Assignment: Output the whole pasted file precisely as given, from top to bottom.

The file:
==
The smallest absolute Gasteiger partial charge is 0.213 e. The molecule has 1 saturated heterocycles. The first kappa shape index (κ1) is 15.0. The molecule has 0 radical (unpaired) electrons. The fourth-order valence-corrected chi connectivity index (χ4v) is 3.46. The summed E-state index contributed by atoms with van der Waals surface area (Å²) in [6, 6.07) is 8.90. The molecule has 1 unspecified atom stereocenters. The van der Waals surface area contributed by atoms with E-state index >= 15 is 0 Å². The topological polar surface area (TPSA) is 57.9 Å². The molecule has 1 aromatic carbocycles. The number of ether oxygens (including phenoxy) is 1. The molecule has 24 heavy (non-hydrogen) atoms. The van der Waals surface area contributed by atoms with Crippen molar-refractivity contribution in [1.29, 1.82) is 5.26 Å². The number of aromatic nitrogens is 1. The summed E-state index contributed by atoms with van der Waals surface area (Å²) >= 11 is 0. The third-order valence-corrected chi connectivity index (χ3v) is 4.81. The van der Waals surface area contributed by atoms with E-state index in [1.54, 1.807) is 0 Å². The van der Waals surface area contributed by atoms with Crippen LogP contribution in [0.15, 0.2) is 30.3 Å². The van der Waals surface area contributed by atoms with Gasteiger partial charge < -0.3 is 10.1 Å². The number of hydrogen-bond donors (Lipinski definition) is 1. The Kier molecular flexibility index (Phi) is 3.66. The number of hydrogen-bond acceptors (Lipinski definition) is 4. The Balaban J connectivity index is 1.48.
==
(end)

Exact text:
The smallest absolute Gasteiger partial charge is 0.213 e. The molecule has 1 saturated heterocycles. The first kappa shape index (κ1) is 15.0. The molecule has 0 radical (unpaired) electrons. The fourth-order valence-corrected chi connectivity index (χ4v) is 3.46. The summed E-state index contributed by atoms with van der Waals surface area (Å²) in [6, 6.07) is 8.90. The molecule has 1 unspecified atom stereocenters. The van der Waals surface area contributed by atoms with E-state index >= 15 is 0 Å². The topological polar surface area (TPSA) is 57.9 Å². The molecule has 1 aromatic carbocycles. The number of ether oxygens (including phenoxy) is 1. The molecule has 24 heavy (non-hydrogen) atoms. The van der Waals surface area contributed by atoms with Crippen molar-refractivity contribution in [1.29, 1.82) is 5.26 Å². The number of aromatic nitrogens is 1. The summed E-state index contributed by atoms with van der Waals surface area (Å²) >= 11 is 0. The third-order valence-corrected chi connectivity index (χ3v) is 4.81. The van der Waals surface area contributed by atoms with E-state index in [1.54, 1.807) is 0 Å². The van der Waals surface area contributed by atoms with Crippen LogP contribution in [0.15, 0.2) is 30.3 Å². The van der Waals surface area contributed by atoms with Gasteiger partial charge < -0.3 is 10.1 Å². The number of hydrogen-bond donors (Lipinski definition) is 1. The Kier molecular flexibility index (Phi) is 3.66. The number of hydrogen-bond acceptors (Lipinski definition) is 4. The Balaban J connectivity index is 1.48.